Industry peak bodies Leading Age Services Australia (LASA) and Aged and Community Services Australia (ACSA) believe the ANMF survey reaffirms the dire situation developing in the aged care workforce that the Government needs to address.

Chief Executive Officer (CEO) of LASA, Sean Rooney, says that LASA has been concerned for some time about the ongoing exodus of staff from the aged care sector, as high staff turnover and staff shortages in aged care have been occurring for years and were identified as issues by the Royal Commission into Aged Care Quality and Safety.

However, COVID-19 has exacerbated the problem and put further pressure onto aged care staff - resulting in frustration, fatigue and staff leaving the sector.

"The results of the ANMF survey affirms what we have been hearing and saying for some time," says Mr Rooney.

"We are already seeing a high turnover of staff in the sector, from nurses to personal care workers through to senior management.

"The pandemic is not yet over and the Commonwealth Chief Medical Officer has warned in the past couple of weeks of the potential for more variants so the pressure on existing staff in the sector will likely continue."

LASA and ACSA, both part of the Australian Aged Care Collaboration (AACC), have called on the Government to urgently support pay rises for staff and improve training and skills to help attract and retain staff in the sector.

Mr Rooney says, "We know that workers on the frontline are saying they feel fatigued, frustrated, and they feel undervalued and unsupported. As the Royal Commission concluded, aged care workers are consistently undervalued and underpaid."

The AACC is calling for:

  • A Workforce Partnership Supplement for providers to spend immediately on increasing wages, training, minutes of care, 24-hour nursing and COVID-19 prevention and workforce retention costs
  • A minimum wage increase for aged care workers by funding the Fair Work Commission Work Value Case and award wage increases from July 2022
  • A commitment to a multidisciplinary workforce by putting in place an allied health needs assessment and funding model by July 2024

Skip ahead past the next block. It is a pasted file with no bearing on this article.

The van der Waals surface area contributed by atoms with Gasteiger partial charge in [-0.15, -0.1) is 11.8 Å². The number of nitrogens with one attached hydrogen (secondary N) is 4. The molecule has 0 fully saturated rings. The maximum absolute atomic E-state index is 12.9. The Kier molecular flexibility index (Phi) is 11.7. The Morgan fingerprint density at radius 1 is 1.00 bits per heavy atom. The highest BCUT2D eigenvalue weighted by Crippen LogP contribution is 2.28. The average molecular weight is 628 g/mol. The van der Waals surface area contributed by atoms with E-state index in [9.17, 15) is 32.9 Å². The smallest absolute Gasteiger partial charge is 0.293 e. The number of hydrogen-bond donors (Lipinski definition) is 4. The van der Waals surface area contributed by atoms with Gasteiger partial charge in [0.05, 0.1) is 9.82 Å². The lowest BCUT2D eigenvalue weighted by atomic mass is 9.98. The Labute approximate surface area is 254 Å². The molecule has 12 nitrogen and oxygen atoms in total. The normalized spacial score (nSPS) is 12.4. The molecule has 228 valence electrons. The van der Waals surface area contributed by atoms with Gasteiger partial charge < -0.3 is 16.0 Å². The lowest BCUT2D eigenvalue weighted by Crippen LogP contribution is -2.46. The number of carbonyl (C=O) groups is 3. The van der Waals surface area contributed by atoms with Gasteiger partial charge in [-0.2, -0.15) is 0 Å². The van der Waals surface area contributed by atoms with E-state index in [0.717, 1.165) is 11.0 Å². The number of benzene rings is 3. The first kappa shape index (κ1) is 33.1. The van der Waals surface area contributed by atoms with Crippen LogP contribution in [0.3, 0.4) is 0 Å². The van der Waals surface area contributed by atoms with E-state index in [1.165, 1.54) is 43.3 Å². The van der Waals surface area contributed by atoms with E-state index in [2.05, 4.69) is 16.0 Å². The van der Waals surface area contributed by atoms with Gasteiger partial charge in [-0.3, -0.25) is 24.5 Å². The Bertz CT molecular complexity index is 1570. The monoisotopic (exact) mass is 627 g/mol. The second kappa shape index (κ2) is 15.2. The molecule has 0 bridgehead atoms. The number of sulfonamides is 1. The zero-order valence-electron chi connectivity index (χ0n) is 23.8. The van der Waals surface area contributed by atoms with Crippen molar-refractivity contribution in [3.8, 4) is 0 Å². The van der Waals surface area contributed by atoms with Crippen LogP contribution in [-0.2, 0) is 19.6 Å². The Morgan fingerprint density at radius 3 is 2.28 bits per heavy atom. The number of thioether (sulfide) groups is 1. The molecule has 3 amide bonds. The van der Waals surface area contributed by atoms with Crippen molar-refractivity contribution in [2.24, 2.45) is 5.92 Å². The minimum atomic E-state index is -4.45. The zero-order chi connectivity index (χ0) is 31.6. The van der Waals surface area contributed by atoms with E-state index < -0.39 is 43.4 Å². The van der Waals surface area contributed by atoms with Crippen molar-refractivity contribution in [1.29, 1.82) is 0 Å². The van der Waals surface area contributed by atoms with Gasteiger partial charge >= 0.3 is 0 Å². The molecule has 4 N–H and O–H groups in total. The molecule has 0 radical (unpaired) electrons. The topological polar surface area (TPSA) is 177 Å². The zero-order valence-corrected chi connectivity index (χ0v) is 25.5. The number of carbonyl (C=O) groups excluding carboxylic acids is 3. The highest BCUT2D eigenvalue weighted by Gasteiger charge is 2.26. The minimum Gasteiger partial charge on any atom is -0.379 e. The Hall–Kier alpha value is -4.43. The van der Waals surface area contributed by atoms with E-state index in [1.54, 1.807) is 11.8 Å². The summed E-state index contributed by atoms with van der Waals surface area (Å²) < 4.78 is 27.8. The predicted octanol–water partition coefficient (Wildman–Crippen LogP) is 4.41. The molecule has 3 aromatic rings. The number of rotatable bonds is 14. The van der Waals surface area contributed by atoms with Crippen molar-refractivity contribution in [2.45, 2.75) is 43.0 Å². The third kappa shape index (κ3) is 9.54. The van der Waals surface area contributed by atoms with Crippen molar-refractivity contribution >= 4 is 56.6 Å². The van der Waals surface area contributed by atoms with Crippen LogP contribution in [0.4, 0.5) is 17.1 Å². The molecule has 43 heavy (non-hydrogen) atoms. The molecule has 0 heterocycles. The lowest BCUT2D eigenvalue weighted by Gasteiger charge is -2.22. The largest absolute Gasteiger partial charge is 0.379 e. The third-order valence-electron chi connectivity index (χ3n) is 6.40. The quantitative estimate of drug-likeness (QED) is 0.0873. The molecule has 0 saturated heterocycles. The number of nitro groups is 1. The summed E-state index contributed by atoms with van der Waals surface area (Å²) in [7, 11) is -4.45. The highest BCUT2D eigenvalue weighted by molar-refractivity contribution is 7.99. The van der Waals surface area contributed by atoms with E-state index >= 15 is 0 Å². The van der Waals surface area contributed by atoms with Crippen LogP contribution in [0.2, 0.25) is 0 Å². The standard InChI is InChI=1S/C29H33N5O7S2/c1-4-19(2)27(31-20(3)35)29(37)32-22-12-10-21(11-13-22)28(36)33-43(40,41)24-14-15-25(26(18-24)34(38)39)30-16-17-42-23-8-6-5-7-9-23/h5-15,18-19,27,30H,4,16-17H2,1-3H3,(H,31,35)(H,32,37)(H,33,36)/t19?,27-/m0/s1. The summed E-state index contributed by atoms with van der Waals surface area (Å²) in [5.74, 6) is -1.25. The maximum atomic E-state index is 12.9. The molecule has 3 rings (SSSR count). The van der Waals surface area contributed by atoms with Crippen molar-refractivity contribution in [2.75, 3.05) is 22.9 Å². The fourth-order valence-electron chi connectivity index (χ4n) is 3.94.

Mr Rooney says that without these changes to support aged care workers on the frontlines, the ability of aged care services to meet the care needs of older Australians will continue to be compromised.

CEO of ACSA, Paul Sadler says, "These essential workers deserve respect and they deserve better support to encourage successful, long-term careers in the aged care sector.

"Existing, long-term aged care worker shortages have been exacerbated during the COVID pandemic and recent instability."

ACSA, along with LASA and the AACC, is calling on all political parties to commit to greater action on the aged care workforce ahead of the Federal Election, including initiatives to attract more workers to the sector, pay increases, and fixes to staff and skills shortages.

"The upcoming Federal Budget is also a prime opportunity for the Government to immediately lift staff wages, as recommended by the Aged Care Royal Commission, and publicly commit to fully funding the outcome of the Fair Work Commission aged care work value case process," says Mr Sadler.

ACSA also supports Government incentives for nursing students to enter aged care roles and more support for care and support workers.

"Taking the longer term perspective, the Federal Government should work with the States and Territories to develop a pathway program for secondary school students into aged care, including more options for people to enter the home care workforce," adds Mr Sadler.

To view the full survey results, head to the Australian Nursing and Midwifery Federation website.